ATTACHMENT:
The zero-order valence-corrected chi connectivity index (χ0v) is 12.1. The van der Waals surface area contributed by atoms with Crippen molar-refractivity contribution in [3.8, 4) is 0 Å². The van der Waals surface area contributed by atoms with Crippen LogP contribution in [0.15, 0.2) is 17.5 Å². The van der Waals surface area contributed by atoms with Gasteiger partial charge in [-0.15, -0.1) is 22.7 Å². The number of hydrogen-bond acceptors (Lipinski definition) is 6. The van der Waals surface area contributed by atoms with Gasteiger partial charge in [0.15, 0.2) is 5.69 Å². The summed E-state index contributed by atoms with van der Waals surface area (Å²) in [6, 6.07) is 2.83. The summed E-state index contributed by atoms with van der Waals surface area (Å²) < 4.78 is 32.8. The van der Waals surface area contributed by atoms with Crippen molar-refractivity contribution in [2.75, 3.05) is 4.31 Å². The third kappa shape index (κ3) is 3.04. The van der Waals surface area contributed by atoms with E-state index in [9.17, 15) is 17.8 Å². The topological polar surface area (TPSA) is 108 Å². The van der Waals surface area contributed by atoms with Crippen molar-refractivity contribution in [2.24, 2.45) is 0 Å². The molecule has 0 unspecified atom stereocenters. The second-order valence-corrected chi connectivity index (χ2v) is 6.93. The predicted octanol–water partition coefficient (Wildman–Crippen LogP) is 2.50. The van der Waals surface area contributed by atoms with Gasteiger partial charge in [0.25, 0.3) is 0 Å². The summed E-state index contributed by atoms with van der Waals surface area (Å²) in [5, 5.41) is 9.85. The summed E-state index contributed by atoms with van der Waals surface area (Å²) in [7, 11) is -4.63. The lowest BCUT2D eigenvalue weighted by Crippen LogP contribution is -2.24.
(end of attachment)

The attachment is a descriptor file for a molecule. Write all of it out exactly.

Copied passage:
The zero-order valence-corrected chi connectivity index (χ0v) is 12.1. The van der Waals surface area contributed by atoms with Crippen molar-refractivity contribution in [3.8, 4) is 0 Å². The van der Waals surface area contributed by atoms with Crippen LogP contribution in [0.15, 0.2) is 17.5 Å². The van der Waals surface area contributed by atoms with Gasteiger partial charge in [-0.15, -0.1) is 22.7 Å². The number of hydrogen-bond acceptors (Lipinski definition) is 6. The van der Waals surface area contributed by atoms with Gasteiger partial charge in [0.15, 0.2) is 5.69 Å². The summed E-state index contributed by atoms with van der Waals surface area (Å²) in [6, 6.07) is 2.83. The summed E-state index contributed by atoms with van der Waals surface area (Å²) < 4.78 is 32.8. The van der Waals surface area contributed by atoms with Crippen molar-refractivity contribution in [2.75, 3.05) is 4.31 Å². The third kappa shape index (κ3) is 3.04. The van der Waals surface area contributed by atoms with E-state index in [9.17, 15) is 17.8 Å². The topological polar surface area (TPSA) is 108 Å². The van der Waals surface area contributed by atoms with Crippen molar-refractivity contribution in [2.24, 2.45) is 0 Å². The molecule has 0 unspecified atom stereocenters. The second-order valence-corrected chi connectivity index (χ2v) is 6.93. The predicted octanol–water partition coefficient (Wildman–Crippen LogP) is 2.50. The van der Waals surface area contributed by atoms with Gasteiger partial charge in [0.25, 0.3) is 0 Å². The summed E-state index contributed by atoms with van der Waals surface area (Å²) in [5, 5.41) is 9.85. The summed E-state index contributed by atoms with van der Waals surface area (Å²) in [7, 11) is -4.63. The lowest BCUT2D eigenvalue weighted by Crippen LogP contribution is -2.24.